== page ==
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Adirondack Park protection groups merging

Adirondack Park protection groups merging

A new era for two environmental groups that focus on the conservation and management of the Adironda

A new era for two environmental groups that focus on the conservation and management of the Adirondack Park began Saturday, with the membership of both the Association for the Protection of the Adirondacks and the Residents’ Committee to Protect the Adirondacks voting to consolidate and become “Protect the Adirondacks!”

At the joint annual meeting, the vote of the association membership was 111 for and 2 against, while the membership of the RCPA was 83 for and none against, according to Protect the Adirondacks! Executive Director David Gibson.

“We’re going to build on the strength we have and integrate our programs,” Gibson said.

The merger between the groups has been in the works for more than six months after it was decided that they could operate more efficiently together. An effort to expand the donor base was also a part of Saturday’s discussion, to address funding difficulties made worse by the recession.

Having a combined board will help with fundraising and communicating the mission of the organization, Gibson said.

“A part of our mission is to reach more people to serve and to raise the resources we need,” Gibson said. “One of the advantages of having a larger board is each of them is a member of the community that lives in the Adirondacks and outside the park.”

The details of the consolidation include a combined board of about 40 members, a combined membership of 5,000 members, a revised mission statement and a new logo to be revealed Monday.

Protect the Adirondacks! will retain its administrative office and educational center in Niskayuna, which is home to the Adirondack Research Library and Center for the Forest Preserve. The Adirondack Park office in Saranac Lake and primary programs from both organizations will remain intact as well, Gibson said. A new membership coordinator hired by the RCPA will also be retained.

The Web site for the group will be www.protectadks.org.

Gibson said the organization will spearhead efforts to use lake monitoring data in educational and policy legislation regarding the Adirondack Park through the Adirondack Lake Assessment Program (ALAP).

“The monitors from the area’s lake associations that submit data in the summer and fall to be analyzed — that data is a great source of information about the health of the Adirondacks,” Gibson said, regarding the area’s more than 3,000 lakes.

“Their water quality is critical to the economy of the North Country. We will use that data to gain additional protection for the water of the park.”

Reaching landowners

Since half of the Adirondack Park is private land, reaching out to more landowners will also serve as a key aspect of the organization’s efforts to further invigorate land stewardship, Gibson said, as a part of work to showcase the park as an international model for conservation of protected wildlands adjacent to human communities.

The territory of the Adirondack Park makes up one-fifth of New York state, about 6 million acres — bigger than the Grand Canyon, Yellowstone and Yosemite national parks combined.

“It’s as large as the state of Vermont,” said Dan Plumlee, who became director of conservation programs, a switch from his title of director of park protection in his previous role with the APA.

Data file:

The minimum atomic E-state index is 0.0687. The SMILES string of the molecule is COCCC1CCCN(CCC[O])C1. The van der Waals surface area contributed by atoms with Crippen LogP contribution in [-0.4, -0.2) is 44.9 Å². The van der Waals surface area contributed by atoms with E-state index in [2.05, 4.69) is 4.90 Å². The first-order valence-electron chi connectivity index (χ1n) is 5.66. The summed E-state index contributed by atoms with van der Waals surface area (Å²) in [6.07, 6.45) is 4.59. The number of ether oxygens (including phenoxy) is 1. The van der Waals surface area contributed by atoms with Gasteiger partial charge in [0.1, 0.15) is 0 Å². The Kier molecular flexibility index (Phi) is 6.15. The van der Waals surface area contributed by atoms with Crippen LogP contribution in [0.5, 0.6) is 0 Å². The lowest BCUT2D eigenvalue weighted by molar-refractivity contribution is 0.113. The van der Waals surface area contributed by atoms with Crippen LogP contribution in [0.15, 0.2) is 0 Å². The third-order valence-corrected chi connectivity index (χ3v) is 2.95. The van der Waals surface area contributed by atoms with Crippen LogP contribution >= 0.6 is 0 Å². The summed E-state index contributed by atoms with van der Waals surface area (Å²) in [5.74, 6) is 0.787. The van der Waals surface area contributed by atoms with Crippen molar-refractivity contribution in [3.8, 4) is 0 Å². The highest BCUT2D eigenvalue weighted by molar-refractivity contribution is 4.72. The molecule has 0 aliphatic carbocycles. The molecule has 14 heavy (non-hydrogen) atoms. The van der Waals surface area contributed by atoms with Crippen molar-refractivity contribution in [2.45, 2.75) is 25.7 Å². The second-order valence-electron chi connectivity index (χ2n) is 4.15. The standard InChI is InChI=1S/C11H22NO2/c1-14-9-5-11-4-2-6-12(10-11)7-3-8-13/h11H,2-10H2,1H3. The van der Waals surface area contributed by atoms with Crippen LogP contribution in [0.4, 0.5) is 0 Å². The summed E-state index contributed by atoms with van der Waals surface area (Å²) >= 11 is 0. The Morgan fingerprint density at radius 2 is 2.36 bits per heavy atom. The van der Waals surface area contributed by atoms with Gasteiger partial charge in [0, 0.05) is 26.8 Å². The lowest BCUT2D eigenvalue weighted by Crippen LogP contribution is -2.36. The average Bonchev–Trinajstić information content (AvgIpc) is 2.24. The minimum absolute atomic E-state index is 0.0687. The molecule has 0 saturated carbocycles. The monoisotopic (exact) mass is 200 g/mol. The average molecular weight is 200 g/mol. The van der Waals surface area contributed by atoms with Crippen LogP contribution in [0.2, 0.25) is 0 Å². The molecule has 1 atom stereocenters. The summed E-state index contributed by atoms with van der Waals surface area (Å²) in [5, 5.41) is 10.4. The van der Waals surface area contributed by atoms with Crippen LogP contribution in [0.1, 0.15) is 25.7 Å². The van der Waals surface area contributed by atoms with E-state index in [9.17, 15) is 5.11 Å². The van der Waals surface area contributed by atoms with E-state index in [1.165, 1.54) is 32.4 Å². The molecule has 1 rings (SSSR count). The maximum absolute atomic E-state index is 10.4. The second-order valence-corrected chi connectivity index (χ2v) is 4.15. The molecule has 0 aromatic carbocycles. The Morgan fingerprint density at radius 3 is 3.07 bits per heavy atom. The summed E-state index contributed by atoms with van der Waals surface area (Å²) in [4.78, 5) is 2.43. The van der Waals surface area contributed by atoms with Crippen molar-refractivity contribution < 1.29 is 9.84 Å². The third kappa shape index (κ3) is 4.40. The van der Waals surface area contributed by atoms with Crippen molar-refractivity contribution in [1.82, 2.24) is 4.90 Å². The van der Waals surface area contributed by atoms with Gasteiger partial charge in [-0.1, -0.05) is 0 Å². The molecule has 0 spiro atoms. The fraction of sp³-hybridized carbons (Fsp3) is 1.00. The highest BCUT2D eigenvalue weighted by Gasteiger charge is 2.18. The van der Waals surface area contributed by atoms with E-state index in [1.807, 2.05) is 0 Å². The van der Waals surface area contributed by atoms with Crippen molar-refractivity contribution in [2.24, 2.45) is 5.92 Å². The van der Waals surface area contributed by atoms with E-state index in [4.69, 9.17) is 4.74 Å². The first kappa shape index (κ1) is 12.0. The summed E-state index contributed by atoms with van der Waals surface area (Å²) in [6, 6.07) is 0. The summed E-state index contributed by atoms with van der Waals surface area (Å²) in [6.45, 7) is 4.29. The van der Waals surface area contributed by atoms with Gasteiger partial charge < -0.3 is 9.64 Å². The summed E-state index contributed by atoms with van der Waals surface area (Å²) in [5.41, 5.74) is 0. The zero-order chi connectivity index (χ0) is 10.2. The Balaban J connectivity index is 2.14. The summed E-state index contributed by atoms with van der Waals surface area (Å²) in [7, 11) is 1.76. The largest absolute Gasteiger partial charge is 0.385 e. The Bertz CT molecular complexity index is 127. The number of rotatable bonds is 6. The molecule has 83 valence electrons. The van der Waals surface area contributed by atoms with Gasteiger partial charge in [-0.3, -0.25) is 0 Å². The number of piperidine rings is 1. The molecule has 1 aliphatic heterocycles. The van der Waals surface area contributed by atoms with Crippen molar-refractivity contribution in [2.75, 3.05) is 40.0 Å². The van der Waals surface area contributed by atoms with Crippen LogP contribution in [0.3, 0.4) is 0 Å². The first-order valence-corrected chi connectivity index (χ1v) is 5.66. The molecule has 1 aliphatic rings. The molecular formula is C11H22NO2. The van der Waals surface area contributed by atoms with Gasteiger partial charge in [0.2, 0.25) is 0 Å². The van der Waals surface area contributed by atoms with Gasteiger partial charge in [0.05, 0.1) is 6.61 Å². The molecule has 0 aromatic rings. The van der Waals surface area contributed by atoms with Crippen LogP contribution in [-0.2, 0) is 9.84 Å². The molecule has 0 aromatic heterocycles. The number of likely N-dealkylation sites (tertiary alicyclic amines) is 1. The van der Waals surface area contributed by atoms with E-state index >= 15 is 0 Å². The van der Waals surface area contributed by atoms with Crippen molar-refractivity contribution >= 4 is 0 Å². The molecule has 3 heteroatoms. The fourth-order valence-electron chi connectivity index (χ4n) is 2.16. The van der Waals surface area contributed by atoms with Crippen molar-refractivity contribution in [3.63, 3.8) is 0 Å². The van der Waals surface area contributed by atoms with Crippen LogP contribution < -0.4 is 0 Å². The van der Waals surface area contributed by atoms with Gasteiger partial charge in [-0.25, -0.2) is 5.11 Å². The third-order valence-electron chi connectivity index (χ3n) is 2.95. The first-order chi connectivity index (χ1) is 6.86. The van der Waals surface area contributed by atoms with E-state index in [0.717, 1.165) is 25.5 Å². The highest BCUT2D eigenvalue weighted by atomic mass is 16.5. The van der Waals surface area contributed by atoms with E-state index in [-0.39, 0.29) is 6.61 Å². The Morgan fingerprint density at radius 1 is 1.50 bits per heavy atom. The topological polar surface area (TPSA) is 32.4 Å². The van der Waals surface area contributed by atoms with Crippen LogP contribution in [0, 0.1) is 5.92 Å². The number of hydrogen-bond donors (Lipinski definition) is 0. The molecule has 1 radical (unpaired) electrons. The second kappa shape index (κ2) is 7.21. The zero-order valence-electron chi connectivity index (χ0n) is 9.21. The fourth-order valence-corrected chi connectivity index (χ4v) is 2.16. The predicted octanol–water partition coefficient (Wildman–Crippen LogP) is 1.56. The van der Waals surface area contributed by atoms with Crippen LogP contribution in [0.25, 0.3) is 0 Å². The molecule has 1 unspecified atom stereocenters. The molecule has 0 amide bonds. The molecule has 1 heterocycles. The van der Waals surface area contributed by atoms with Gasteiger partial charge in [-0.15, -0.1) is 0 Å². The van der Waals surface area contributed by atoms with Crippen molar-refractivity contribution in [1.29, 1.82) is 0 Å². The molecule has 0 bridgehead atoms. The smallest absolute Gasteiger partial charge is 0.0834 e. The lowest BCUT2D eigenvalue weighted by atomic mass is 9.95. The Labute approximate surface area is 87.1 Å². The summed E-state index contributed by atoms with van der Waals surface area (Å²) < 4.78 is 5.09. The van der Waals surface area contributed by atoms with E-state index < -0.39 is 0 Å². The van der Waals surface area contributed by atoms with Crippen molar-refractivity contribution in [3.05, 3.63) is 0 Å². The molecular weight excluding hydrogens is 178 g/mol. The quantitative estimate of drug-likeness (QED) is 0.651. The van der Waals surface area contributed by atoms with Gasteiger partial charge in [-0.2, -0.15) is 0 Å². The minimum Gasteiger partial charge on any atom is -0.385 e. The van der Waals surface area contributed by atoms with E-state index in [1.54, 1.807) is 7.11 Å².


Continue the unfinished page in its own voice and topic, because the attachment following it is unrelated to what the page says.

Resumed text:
“We see the future of the park is the involvement of young people,” Plumlee said.

Through the organization’s Adirondack Park Stewardship Training program, there will be more efforts to reach out to universities and communities to give young people direct experience in conservation and cultivate leaders.

Michael Washburn, who was the executive director of the RCPA, has left the area to take a position in Washington with the Wilderness Society, a national organization founded by longtime Adirondack conservationist Robert Marshall.

Johanna Sorrell, who was a conservation director with RCPA, also moved out of the area.

Gibson said Protect the Adirondacks! must receive state approval before the consolidation becomes official. The paperwork has already been submitted to the attorney general’s office.

The consolidation marks the joining of one of the earliest conservation groups — the association was founded in 1901 — with one of the more modern groups — the residents’ committee was founded in 1990.

Gibson said the ownership of the two parent organizations will be retained so the names can’t be used again. He also said it was important to continue communicating the legacies and history that both organizations represent.

John F. Sheehan, communications director for the Adirondack Council, said as an organization with a compatible mission to its own, Protect the Adirondacks! will continue to serve as a partner in the environmental conservation effort.

“We look upon them as an organization that we can turn to when we need assistance with something, and they can turn to us when they are struggling with something. We are very often standing together and expressing the same point of view,” Sheehan said.

Sheehan said he sympathizes with the budget woes both organizations faced, even though the Adirondack Council has been able to flourish by taking more a national approach to its membership base.

The Adirondack Council was established in 1975.

Overall, a combined organization will result in a strong, dedicated group, Sheehan said.

“We have members in all 50 states of the United States — it helps us to have that broad base to call upon,” Sheehan said. “We don’t compete with each other for fundraising. I think that we look forward to continuing to work with these guys.”

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